Mintek technology successfully used in water-purification industry

Mintek has commissioned a Minfurn carbon-regeneration furnace at the Rietvlei water treatment plant near Tshwane in South Africa’s Gauteng Province.

The furnace, which has a capacity of 25 kilograms of dry regenerated product per hour, restores the efficiency of the granular activated carbon (GAC) that the plant uses to adsorb dissolved organic matter before the final chlorination step in the purification process.

This is the first adaptation of the Minfurn’s unique direct resistive heating technology to an area outside the gold industry.

The Minfurn was originally designed and developed by Mintek specifically for the regeneration of GAC used to adsorb gold from solution in the carbon in pulp (CIP) and carbon in solution (CIS) recovery processes. The furnace employs a technique of direct resistive heating by means of an electrical current passed directly through the carbon bed. This results in a high degree of regeneration efficiency, with significant advantages over other regeneration technologies including low consumption of electricity, ease of operation, minimal moving parts, and low maintenance.

About 30 Minfurns have been installed in industry, mainly at small and medium-sized gold mines in Latin America. Recently, further opportunities were identified for the application of the technology in two new industry sectors – potable water treatment and food processing.

Since GAC has an affinity for organic substances and repels water, it represents and effective way of separating traces of organic matter from water. “This is particularly important in the light of recent changes in raw water quality and supply in the southern African region,” said Hylton Gidish, Mintek’s product manager for the Minfurn. “Locally, acceptable final organics levels are 20 nanograms per litre. Previously, this level was relatively easily maintained by most water works in South Africa, but with recent deterioration in both quality and supply of raw water, increasing organic matter has begun to be a problem, particularly at the smaller plants.”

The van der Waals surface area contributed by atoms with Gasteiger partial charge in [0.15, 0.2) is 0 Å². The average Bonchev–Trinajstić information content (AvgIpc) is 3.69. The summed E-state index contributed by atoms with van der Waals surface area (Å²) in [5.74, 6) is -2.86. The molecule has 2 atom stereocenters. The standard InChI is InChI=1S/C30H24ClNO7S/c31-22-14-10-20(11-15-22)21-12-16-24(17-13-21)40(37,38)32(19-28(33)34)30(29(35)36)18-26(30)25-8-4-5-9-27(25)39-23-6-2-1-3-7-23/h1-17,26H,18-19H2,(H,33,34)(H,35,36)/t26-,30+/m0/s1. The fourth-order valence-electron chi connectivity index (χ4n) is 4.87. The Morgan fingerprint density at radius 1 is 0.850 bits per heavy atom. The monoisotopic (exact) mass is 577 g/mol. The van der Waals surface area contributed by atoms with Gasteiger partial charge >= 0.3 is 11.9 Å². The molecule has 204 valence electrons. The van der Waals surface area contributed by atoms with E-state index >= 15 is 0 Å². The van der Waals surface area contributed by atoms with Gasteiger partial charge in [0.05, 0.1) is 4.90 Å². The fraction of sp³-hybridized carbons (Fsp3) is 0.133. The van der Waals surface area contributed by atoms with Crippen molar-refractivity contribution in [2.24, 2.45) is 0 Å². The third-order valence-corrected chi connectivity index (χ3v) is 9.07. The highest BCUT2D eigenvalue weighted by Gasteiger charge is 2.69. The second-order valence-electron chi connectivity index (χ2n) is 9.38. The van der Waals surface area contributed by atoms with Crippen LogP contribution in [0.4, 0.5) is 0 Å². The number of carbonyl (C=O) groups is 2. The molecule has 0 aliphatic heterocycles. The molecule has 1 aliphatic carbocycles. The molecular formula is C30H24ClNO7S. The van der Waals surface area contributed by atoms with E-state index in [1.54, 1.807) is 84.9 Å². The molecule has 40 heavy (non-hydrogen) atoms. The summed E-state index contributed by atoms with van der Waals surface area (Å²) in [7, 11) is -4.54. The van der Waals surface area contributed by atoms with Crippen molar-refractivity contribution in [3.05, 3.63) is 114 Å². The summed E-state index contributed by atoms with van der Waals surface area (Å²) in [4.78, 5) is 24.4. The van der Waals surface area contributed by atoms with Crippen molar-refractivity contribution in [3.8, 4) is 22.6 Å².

The Rietvlei plant, which produces 40 million litres of drinking water a day (about 6 per cent of Tshwane’s daily requirements), was the first plant in South Africa to apply a GAC filtration system for drinking water treatment. The project, which was completed in 1999, was awarded the SA Association of Consulting Engineers national award for technical excellence in 2000. The plant was recently singled out as the best medium-sized water purification facility in South Africa.

The Minfurn installation at Rietvlei presents an ideal opportunity for commercial demonstration of the technology in the potable water treatment industry. Similarly, a food-processing company in the USA has successfully tested a Minfurn for regenerating spent GCA used in the removal of unwanted colour from their lactic acid product.

“The GAC used in the water treatment and food industries is typically finer-grained and softer than the material used for gold recovery,” explained Gidish. “The Minfurn is ideally suited for these applications, since it results in minimal abrasion of the carbon, and hence fewer losses of fine material.”

Development work is ongoing at Mintek to adapt the Minfurn and the operating procedure to GAC samples with different physical and electrical characteristics, as well as in unexplored areas of GAC application.